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The Lightning 15 is a 15-waiter with a single 12 inch speaker (although you can also get a head and 2×12” combo versions). There’s only one channel, although you have the option of low and high inputs. The power section houses a pair of EL84 tubes, while there are three 12AX7s in the preamp and a 5AR4 rectifier tube. There are two speaker outputs – 4 ohm and 8 ohm. And the control system is deliciously simple: there are pots for Volume, interactive Bass and Treble, and Master Volume. And that’s it. You’re pretty much left on your own from there. Matchless has designed it with a scooped midrange compared to the Spitfire and Nighthawk amps, and because this is a tube amp and because it says Matchless on the front, you already know that it’s going to out-volume your 15-watt solid state practice amp, right? The craftsmanship is flawlessly superb, as is Matchless custom. It’s a very sturdy, heavy, chunky amp, and it means business.




For testing I brought along my Gibson Les Paul Traditional with low-output Seymour Duncan Seth Lover PAF-style humbuckers and my trusty overdrive pedal. Now, when you look at this amp, you might think “Ooh, that’s gotta have some classy clean tones. Maybe I’ll use it for country or maybe some kind of gentle indie kinda thing… well, you, sir/madam, are in for a shock. This amp is capable of sounding… how do I put this politely… absolutely filthy. Matchless has based the tone stage off an early Vox Top Boost circuit but with some unique modifications. The interactive tone controls really bring out the versatility within this circuit. You can clear the tone up by backing the Bass off or you can get it to go to an utterly hairy place by blasting it. The Treble control adds top end when you turn it up (of course), but it reduces midrange at the same time, giving you an angry, scooped sound when you blast the Treble, or a smooth, midrangeenhanced tone when you roll it back. Crank up the Volume, turn the Treble down and the Bass up and you’ll get a tone that’s reminiscent of an old fuzzbox. Sit everything at about halfway and you’ll get a responsive, tactile Joe Bonamassa-style tone that turns into Tony Iommi with a simple twist of the Volume pot. When I hit the input with an overdrive pedal set for a boost it sounded phenomenal, with the Lightning’s preamp being coaxed into a Robert Fripp-style sustain. Yet when you turn the Volume control down and increase the Master instead you’ll get a beautifully clear clean tone which deserves to be heard free of effects. It has all the string detail and fingertip articulation you could ever want from a clean channel.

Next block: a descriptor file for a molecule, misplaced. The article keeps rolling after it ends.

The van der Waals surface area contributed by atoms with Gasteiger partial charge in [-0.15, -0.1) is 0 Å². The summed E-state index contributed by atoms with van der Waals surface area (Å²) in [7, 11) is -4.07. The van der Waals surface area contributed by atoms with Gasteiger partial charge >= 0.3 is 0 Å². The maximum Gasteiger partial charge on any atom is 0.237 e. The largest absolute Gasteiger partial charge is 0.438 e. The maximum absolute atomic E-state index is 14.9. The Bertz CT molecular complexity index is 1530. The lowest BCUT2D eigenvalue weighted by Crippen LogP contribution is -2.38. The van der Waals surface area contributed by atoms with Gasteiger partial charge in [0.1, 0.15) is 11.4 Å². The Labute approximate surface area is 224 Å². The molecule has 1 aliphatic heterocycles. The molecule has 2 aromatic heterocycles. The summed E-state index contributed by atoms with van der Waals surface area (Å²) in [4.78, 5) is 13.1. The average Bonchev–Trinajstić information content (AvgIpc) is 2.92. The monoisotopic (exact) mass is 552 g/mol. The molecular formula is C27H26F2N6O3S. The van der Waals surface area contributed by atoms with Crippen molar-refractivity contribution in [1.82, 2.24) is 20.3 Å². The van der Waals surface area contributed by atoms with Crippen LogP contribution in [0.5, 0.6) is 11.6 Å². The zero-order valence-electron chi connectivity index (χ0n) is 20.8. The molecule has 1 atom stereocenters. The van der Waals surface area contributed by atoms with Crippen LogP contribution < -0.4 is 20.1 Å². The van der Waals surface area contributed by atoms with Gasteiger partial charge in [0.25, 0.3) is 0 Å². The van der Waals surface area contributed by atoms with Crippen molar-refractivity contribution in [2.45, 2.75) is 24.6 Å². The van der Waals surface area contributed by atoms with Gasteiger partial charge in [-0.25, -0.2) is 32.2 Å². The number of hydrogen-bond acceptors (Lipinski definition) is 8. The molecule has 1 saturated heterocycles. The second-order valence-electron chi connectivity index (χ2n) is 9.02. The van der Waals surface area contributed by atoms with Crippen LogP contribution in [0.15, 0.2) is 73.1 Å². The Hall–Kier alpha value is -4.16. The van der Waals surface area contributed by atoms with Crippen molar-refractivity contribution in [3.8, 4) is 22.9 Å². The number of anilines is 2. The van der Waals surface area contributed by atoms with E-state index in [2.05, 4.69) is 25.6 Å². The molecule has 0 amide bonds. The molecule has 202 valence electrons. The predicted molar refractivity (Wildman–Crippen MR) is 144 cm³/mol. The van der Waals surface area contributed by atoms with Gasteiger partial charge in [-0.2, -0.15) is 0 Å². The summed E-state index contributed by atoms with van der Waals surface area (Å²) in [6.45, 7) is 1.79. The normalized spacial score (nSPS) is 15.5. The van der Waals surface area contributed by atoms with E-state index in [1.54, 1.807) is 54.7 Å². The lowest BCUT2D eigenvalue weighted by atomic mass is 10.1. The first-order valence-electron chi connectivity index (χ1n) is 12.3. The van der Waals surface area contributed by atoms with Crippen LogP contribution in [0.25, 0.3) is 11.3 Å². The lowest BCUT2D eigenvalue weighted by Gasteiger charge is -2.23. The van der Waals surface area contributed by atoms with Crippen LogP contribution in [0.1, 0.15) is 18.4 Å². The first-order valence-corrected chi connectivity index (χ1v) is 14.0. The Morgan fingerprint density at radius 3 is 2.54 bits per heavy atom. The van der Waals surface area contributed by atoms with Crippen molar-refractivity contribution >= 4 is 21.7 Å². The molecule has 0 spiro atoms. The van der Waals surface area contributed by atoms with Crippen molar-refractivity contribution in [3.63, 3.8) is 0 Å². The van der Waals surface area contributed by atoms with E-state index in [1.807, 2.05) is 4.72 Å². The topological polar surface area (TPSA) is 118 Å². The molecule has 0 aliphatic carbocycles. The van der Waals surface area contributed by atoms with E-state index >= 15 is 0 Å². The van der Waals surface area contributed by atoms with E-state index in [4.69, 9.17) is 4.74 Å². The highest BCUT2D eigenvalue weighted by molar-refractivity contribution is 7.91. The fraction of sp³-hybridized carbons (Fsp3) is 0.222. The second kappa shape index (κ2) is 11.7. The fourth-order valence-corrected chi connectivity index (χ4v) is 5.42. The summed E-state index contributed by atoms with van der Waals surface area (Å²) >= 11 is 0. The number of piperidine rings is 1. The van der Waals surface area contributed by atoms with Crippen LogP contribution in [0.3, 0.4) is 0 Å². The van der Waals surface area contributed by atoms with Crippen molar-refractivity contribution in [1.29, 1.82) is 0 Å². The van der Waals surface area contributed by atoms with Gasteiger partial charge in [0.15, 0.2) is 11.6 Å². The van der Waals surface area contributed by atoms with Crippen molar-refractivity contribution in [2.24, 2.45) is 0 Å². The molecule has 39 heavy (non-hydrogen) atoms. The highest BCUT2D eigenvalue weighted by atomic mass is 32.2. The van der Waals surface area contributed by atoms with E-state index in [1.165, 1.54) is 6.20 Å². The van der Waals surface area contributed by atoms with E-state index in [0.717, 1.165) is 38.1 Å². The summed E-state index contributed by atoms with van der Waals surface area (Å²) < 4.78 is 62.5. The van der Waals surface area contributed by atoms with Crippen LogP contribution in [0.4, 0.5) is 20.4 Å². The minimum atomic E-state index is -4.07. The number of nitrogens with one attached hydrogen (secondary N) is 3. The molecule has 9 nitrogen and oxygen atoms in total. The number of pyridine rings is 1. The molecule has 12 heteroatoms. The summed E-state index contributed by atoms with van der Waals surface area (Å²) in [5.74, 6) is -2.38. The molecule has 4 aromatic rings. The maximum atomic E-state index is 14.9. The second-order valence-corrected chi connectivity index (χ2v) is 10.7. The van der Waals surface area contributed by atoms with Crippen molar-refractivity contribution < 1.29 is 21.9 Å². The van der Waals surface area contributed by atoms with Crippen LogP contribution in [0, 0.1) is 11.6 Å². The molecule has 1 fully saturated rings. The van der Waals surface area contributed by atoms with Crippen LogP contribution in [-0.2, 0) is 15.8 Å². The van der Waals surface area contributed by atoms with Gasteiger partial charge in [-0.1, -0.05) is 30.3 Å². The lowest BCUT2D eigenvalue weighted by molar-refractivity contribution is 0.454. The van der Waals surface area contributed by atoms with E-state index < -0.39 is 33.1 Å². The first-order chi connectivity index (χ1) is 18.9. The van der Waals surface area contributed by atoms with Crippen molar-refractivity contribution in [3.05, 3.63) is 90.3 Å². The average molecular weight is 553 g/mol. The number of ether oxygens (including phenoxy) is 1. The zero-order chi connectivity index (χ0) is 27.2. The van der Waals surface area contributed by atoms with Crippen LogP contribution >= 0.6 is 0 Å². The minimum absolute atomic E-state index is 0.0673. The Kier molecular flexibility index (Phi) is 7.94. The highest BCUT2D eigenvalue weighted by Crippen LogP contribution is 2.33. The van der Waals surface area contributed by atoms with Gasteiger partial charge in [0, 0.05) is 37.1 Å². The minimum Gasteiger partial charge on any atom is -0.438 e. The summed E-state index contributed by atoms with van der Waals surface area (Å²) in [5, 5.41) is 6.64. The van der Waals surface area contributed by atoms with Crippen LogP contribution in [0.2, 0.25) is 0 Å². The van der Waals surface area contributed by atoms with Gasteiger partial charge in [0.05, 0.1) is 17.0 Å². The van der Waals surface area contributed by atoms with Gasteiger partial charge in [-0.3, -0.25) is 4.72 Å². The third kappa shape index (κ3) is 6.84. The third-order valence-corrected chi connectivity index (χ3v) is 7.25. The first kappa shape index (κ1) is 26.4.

This is an awesome amp whether you play blues, vintage 70s metal, country, alternative, punk or dirty rock it really has some bite about it. Still, the clean channel is so dang pretty that you can happily use this amp for all sorts of more delicate musical settings.